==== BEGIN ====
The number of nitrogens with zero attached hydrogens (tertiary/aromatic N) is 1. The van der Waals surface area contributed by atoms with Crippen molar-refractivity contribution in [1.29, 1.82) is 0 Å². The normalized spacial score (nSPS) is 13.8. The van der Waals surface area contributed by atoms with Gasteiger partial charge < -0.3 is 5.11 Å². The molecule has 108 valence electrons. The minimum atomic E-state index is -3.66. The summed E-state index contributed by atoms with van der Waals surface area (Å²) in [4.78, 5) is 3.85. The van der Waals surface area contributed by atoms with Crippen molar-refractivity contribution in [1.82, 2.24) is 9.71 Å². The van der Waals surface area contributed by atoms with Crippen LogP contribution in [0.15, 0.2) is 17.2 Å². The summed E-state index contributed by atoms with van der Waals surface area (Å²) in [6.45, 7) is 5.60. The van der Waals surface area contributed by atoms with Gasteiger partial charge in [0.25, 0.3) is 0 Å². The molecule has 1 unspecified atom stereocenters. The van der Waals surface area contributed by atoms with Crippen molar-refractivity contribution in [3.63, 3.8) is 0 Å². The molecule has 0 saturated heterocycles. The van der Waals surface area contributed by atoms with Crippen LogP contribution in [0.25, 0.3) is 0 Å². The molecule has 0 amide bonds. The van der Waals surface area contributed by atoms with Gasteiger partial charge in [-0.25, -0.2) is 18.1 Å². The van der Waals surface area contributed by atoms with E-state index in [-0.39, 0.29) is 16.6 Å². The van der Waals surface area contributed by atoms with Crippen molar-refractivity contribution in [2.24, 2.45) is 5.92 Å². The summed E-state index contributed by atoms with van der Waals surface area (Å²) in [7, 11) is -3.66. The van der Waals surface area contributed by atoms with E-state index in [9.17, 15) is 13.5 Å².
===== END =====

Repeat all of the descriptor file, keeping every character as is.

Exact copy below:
The number of nitrogens with zero attached hydrogens (tertiary/aromatic N) is 1. The van der Waals surface area contributed by atoms with Crippen molar-refractivity contribution in [1.29, 1.82) is 0 Å². The normalized spacial score (nSPS) is 13.8. The van der Waals surface area contributed by atoms with Gasteiger partial charge < -0.3 is 5.11 Å². The molecule has 108 valence electrons. The minimum atomic E-state index is -3.66. The summed E-state index contributed by atoms with van der Waals surface area (Å²) in [4.78, 5) is 3.85. The van der Waals surface area contributed by atoms with Crippen molar-refractivity contribution in [1.82, 2.24) is 9.71 Å². The van der Waals surface area contributed by atoms with Crippen LogP contribution in [0.15, 0.2) is 17.2 Å². The summed E-state index contributed by atoms with van der Waals surface area (Å²) in [6.45, 7) is 5.60. The van der Waals surface area contributed by atoms with Gasteiger partial charge in [0.25, 0.3) is 0 Å². The molecule has 1 unspecified atom stereocenters. The van der Waals surface area contributed by atoms with Crippen molar-refractivity contribution in [3.63, 3.8) is 0 Å². The molecule has 0 saturated heterocycles. The van der Waals surface area contributed by atoms with Crippen LogP contribution in [0.25, 0.3) is 0 Å². The molecule has 0 amide bonds. The van der Waals surface area contributed by atoms with Gasteiger partial charge in [-0.25, -0.2) is 18.1 Å². The van der Waals surface area contributed by atoms with E-state index in [-0.39, 0.29) is 16.6 Å². The van der Waals surface area contributed by atoms with Crippen molar-refractivity contribution in [2.24, 2.45) is 5.92 Å². The summed E-state index contributed by atoms with van der Waals surface area (Å²) in [7, 11) is -3.66. The van der Waals surface area contributed by atoms with E-state index in [9.17, 15) is 13.5 Å².